No pain, no gain: Why doing (learning) something is better than doing nothing

When you don’t understand something or feel confused as you study, what do you do?

A. Consider dropping the subject
B. Say to yourself, “You’re stupid!”
C. Procrastinate by going to the fridge to get a snack
D. Embrace the pain and keep going

Most of us do A, B and/or C: we give up far too easily.

Don’t understand something in the first minute? Sorry! I can’t do it! It’s too hard!

Why do we give up so easily?

It comes down to two reasons…

1. Our brain hurts

When you feel confused by a new concept, your brain cries, “Ouch!”

So what do most of us do?

We seek relief from this pain. We jump on Facebook, Netflix or YouTube. We bake 24 chocolate muffins. We sleep it off with a 3-hour power nap. And our brain breathes a sigh of relief.

2. We misinterpret the confusion and pain

When you feel confusion or pain while learning, you may make it mean that something is wrong and/or you’re not particularly good at the subject. (This is how you justify baking 24 muffins instead of doing your work).

But don’t misread the signals.

You need to understand that when pain strikes, nothing is wrong. Everything is actually just as it should be.

Do you want to know why learning new material can be so difficult?

It’s because you’re just starting out. You’re a beginner. An amateur. And that’s not a bad thing. Remember, even total pros started out as amateurs.

Here’s the problem with giving up so easily…

The more you avoid the subject, the more confused you’re going to become. And this means you’re going to fall behind even more. You may miss the foundational building blocks that you need to advance in the subject. And eventually you’ll bomb out.

As learning expert Barbara Oakley states in her great book A Mind for Numbers:

“Students who are beginning to struggle in math and science often look at others who are intellectual racehorses and tell themselves they have to keep up. Then they don’t give themselves the extra time they need to truly master the material, and they fall still further behind. As a result of this uncomfortable and discouraging situation, students end up unnecessarily dropping out of math and science.”

So the question is, what does it take to master a skill or subject?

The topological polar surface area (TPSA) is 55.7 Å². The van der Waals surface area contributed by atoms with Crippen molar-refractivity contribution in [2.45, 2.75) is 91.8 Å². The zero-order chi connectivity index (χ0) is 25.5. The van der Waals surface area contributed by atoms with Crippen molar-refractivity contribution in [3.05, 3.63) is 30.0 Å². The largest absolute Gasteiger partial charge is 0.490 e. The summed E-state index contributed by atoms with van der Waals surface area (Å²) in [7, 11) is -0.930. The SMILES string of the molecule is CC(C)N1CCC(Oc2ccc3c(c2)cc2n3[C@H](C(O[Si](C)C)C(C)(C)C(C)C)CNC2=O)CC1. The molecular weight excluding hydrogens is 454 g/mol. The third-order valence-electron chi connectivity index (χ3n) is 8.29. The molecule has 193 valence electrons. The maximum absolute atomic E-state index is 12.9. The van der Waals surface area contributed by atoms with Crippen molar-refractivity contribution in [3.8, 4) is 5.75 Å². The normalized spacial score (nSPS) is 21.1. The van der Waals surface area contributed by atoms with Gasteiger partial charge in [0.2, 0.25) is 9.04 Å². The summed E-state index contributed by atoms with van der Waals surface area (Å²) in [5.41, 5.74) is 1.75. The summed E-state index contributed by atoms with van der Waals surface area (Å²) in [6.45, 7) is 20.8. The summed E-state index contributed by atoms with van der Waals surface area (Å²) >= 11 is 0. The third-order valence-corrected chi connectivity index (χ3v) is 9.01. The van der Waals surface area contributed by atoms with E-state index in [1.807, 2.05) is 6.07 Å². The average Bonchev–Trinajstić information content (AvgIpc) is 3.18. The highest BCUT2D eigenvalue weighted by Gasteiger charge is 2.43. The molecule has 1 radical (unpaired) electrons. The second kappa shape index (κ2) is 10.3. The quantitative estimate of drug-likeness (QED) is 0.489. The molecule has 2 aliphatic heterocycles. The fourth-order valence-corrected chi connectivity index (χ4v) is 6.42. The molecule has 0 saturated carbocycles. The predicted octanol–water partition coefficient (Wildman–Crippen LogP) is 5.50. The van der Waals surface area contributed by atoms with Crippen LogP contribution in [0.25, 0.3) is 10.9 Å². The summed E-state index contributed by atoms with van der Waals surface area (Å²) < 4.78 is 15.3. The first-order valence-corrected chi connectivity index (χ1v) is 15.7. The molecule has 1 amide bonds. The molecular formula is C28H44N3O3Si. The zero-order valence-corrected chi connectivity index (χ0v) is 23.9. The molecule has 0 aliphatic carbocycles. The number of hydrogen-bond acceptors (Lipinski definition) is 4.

Too easily we forget that it takes years of training to develop expertise in a particular area. Seven-time world surf champion Layne Beachley has said, “I wasn’t born a world champion. I just worked really hard to become one.”

How hard did she work? She surfed for 5 hours a day (often in rough conditions).

The same thing applies with your studies. No one is born good at maths, science or English. You need to work at these subjects to improve.

Do something mediocre to move forward

In his book Show your work! artist Austin Kleon writes about the gap between being mediocre and being good at something. Sure, it’s a big gap. But Kleon says that even if you’re mediocre at something at least you’re on the spectrum. When you’re on the spectrum you can get better in small increments. Hey,there’s hope!

Kleon points out that the real gap lies between doing nothing and doing something. Because when you do nothing, you get nothing. Everything stays exactly the same.

So do something (something small). Get on the spectrum. And as you’re progressing in small steps, make sure that you go easy on yourself.

What can you do today to move forward with a subject or skill you’ve been struggling with? Feel free to post your goal/commitment/intention below!

6 thoughts on “No pain, no gain: Why doing (learning) something is better than doing nothing


    1. Hahaa, that’s it Pam! Keep at it 🙂

      I’m learning how to use a piece of software called ‘Screenflow’ (video editing software) to help me create online courses.
      It was overwhelming at first but then I got out a children’s book on video editing from the library and did a few simple online tutorials/webinars.
      Now I’m thinking, “I can do this!”

      Persevere Pam!

      Jane 🙂

  2. I’m gonna finish a book on difficult people (rather than avoiding it and leaving for “another day”) and then start reading reccommended books for my uni subjects to get better understating of what’s waiting for me next academic year. The reccommended reading scares me so much- lots of books on different things, lots of information to acquire. But the sooner I start the better.

    1. Hi Kat!

      You’re right – the sooner you start, the better!
      Last minute rushed learning is not a lot of fun and is rarely effective (you need time to deeply digest the information).

      I’ve started carrying around a card in my pocket where I write down all the things I’ve been avoiding.
      It increases my awareness of the things that scare me. At least then I have a choice to do something about it (keep procrastinating/avoiding or just get on with it!).

      Here’s to feeling scared and doing the reading anyway!

      Jane 🙂

  3. Hi Jane, I’m studying computer science in the U.S. and I’m struggling with the workload. I have doubted my capabilities and always wanted to give up. Your articles are really relatable to my situations at times and I just never knew what to do besides procrastinating. Thanks to your motivating articles, I am able to come through and continue to strive for success. Just want to let you how inspiring your writings are and please never stop writing these encouraging messages:)

    1. Hi Laura,

      Thanks so much for your kind words.
      I’m so glad to hear my blogs have helped you.
      You’ve inspired me to write a blog post on dealing with heavy workloads and overwhelm 🙂

      Thanks again for your message.
      It means a lot.

      Jane G

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